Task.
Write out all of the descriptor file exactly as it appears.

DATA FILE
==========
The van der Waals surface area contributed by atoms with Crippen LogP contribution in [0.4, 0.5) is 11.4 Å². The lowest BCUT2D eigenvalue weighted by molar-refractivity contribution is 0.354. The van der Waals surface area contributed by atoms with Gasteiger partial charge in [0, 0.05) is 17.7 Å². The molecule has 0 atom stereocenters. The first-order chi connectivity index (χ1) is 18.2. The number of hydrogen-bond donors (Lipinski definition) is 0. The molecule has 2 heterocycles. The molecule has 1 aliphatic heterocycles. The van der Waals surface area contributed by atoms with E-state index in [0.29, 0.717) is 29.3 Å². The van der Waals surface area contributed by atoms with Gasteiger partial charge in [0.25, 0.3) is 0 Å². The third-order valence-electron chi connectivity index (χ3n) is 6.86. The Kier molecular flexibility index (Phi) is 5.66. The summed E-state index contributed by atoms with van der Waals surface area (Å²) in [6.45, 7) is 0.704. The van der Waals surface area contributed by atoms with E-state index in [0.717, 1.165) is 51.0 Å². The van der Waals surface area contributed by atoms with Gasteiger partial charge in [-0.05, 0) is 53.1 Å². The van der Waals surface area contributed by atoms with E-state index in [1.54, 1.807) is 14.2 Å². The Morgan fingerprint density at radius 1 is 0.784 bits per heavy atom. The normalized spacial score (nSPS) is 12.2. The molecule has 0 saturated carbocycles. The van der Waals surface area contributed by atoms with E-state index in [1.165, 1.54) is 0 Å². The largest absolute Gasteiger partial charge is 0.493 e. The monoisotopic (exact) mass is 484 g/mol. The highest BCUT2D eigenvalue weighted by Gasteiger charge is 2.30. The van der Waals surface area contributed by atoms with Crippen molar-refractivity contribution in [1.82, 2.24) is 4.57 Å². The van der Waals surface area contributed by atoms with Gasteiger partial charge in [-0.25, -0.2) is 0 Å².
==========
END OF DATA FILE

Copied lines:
The van der Waals surface area contributed by atoms with Crippen LogP contribution in [0.4, 0.5) is 11.4 Å². The lowest BCUT2D eigenvalue weighted by molar-refractivity contribution is 0.354. The van der Waals surface area contributed by atoms with Gasteiger partial charge in [0, 0.05) is 17.7 Å². The molecule has 0 atom stereocenters. The first-order chi connectivity index (χ1) is 18.2. The number of hydrogen-bond donors (Lipinski definition) is 0. The molecule has 2 heterocycles. The molecule has 1 aliphatic heterocycles. The van der Waals surface area contributed by atoms with E-state index in [0.29, 0.717) is 29.3 Å². The van der Waals surface area contributed by atoms with Gasteiger partial charge in [0.25, 0.3) is 0 Å². The third-order valence-electron chi connectivity index (χ3n) is 6.86. The Kier molecular flexibility index (Phi) is 5.66. The summed E-state index contributed by atoms with van der Waals surface area (Å²) in [6.45, 7) is 0.704. The van der Waals surface area contributed by atoms with E-state index in [0.717, 1.165) is 51.0 Å². The van der Waals surface area contributed by atoms with Gasteiger partial charge in [-0.05, 0) is 53.1 Å². The van der Waals surface area contributed by atoms with E-state index in [1.54, 1.807) is 14.2 Å². The Morgan fingerprint density at radius 1 is 0.784 bits per heavy atom. The normalized spacial score (nSPS) is 12.2. The molecule has 0 saturated carbocycles. The van der Waals surface area contributed by atoms with E-state index in [1.165, 1.54) is 0 Å². The largest absolute Gasteiger partial charge is 0.493 e. The monoisotopic (exact) mass is 484 g/mol. The highest BCUT2D eigenvalue weighted by Gasteiger charge is 2.30. The van der Waals surface area contributed by atoms with Crippen molar-refractivity contribution in [1.82, 2.24) is 4.57 Å². The van der Waals surface area contributed by atoms with Gasteiger partial charge in [-0.25, -0.2) is 0 Å².